Similar question: An open interval as a union of closed intervals

My approach to this question feels ham-fisted. I would appreciate,

  1. Correction if supplied proof is wrong
  2. Discussion to allieviate ham-fistedness
  3. Avoidance of the word 'clearly'

To Prove: For every $x$ in an open interval $I$, there exists a closed interval $\bar{I}_{\frac{\delta}{2}}$ strictly contained in $I$, with $x \in \bar{I}_{\frac{\delta}{2}}$.

(Here we consider $(\mathbb{R},|\cdot|)$ where the $|\cdot|$ is the Euclidean metric.)


An interval $I\subset \mathbb{R}$ is open iff \begin{align*} \exists \delta >0, \delta \in \mathbb{R}, \text{ such that } (x-\delta,x+\delta) \subset I \quad \forall x \in I \end{align*}


Suppose $I$ is open and $I=(a,b)$ with $a<b$, and $a,b \in \mathbb{R}$. Then pick an $x' \in I$. Since $I$ open, $\exists \delta>0$ with $(x'-\delta,x'+\delta)=I_\delta \subset I$.

But then $(x'-\frac{\delta}{2},x'+\frac{\delta}{2})=I_{\frac{\delta}{2}} \subset I_\delta \subset I$, is also an open set.

Claim: $\bar{I}_{\frac{\delta}{2}}=[x'-\frac{\delta}{2},x'+\frac{\delta}{2}]$ is a closed set and strictly contained in $I$.

We prove this by checking that $\bar{I}^c=(-\infty,x'-\frac{\delta}{2})\cup(x'+\frac{\delta}{2},+\infty)$ is an open set.

Suppose $y \in \bar{I}^c$. Then either $y \in (-\infty,x'-\frac{\delta}{2})$ or $y \in(x'+\frac{\delta}{2},+\infty) $. Let $y \in(x'+\frac{\delta}{2},+\infty) $.

Define: $\delta_1< |y-(x'+\frac{\delta}{2})|$.

Then $(x'+\frac{\delta}{2})<y<\delta_1+(x'+\frac{\delta}{2})$ and so $y \in \Big((x'+\frac{\delta}{2}),\delta_1+(x'+\frac{\delta}{2})\Big)\subset \Big((x'+\frac{\delta}{2}),+\infty \Big)$, so $\Big((x'+\frac{\delta}{2}),+\infty \Big)$ is open.

A similar argument holds for $\Big(-\infty,(x'-\frac{\delta}{2})\Big)$. Hence $\bar{I}_{\frac{\delta}{2}}\subset I$ is a closed set. Moreover it is an interval , since the closure of an open interval is again an interval.


You’re working much too hard. Let $I=(a,b)$ be an open interval, and let $x\in I$. Let $a'=\frac12(a+x)$ and $b'=\frac12(x+b)$; then




By definition $[a',b']$ is a closed interval, and it follows from $(1)$ that $x\in[a',b']\subseteq(a,b)=I$.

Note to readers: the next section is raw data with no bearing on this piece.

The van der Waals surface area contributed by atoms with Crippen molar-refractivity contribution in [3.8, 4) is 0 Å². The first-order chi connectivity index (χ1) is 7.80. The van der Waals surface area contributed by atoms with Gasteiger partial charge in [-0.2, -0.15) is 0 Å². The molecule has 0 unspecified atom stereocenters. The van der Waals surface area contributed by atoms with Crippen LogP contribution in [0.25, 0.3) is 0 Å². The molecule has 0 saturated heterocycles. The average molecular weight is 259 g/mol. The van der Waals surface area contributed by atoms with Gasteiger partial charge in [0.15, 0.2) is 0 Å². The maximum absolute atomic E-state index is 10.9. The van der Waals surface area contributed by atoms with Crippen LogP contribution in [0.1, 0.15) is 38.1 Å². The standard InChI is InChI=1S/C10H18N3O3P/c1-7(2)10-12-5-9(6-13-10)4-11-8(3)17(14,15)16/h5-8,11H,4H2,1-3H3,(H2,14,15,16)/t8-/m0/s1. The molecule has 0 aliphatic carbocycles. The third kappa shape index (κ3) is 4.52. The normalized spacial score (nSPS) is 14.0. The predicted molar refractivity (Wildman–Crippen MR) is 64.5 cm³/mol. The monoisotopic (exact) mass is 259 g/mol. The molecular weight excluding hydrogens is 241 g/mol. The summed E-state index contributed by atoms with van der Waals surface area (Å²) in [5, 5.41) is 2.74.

Some points to note:

  • It’s not necessary to choose a closed interval that has $x$ at its centre. You can do so, but it’s extra work. If you do choose to do so, one way is to let $\epsilon=\min\{x-a,b-x\}$ and let $\delta$ be any positive real number less than $\epsilon$; then $[x-\delta,x+\delta]$ is a closed interval centred at $x$ and contained in $(a,b)$, since $$a\le x-\epsilon<x-\delta<x<x+\delta<x+\epsilon\le b\;.$$

  • It’s not necessary to show that $[a',b']$ is a closed set in the topology on $\Bbb R$: you were simply asked for a closed interval, meaning a subset of $\Bbb R$ of the form $[u,v]$ for some $u,v\in\Bbb R$ with $u\le v$. Of course it happens to be true that every closed interval is a closed set in the usual topology on $\Bbb R$, but that’s a separate issue.

  • $\begingroup$ Thanks, very nice answer. In my proof I wasn't assuming $x'$ in the center of $I$, but I wanted to put two open intervals around $x'$ so that there was 'space' to ensure a closed set 'between' them. However, as you pointed out there is clearly a more elegant approach. :) $\endgroup$ – zornslemmings Nov 4 '16 at 19:45
  • $\begingroup$ @zornslemmings: You’re welcome. (I like that screen name. :-)) $\endgroup$ – Brian M. Scott Nov 4 '16 at 19:51
  • $\begingroup$ One might also just note that $[\frac34a+\frac14b,\frac14a+\frac34b]\subset(a,b)$. +1 for a nice answer. $\endgroup$ – MPW Nov 4 '16 at 19:51

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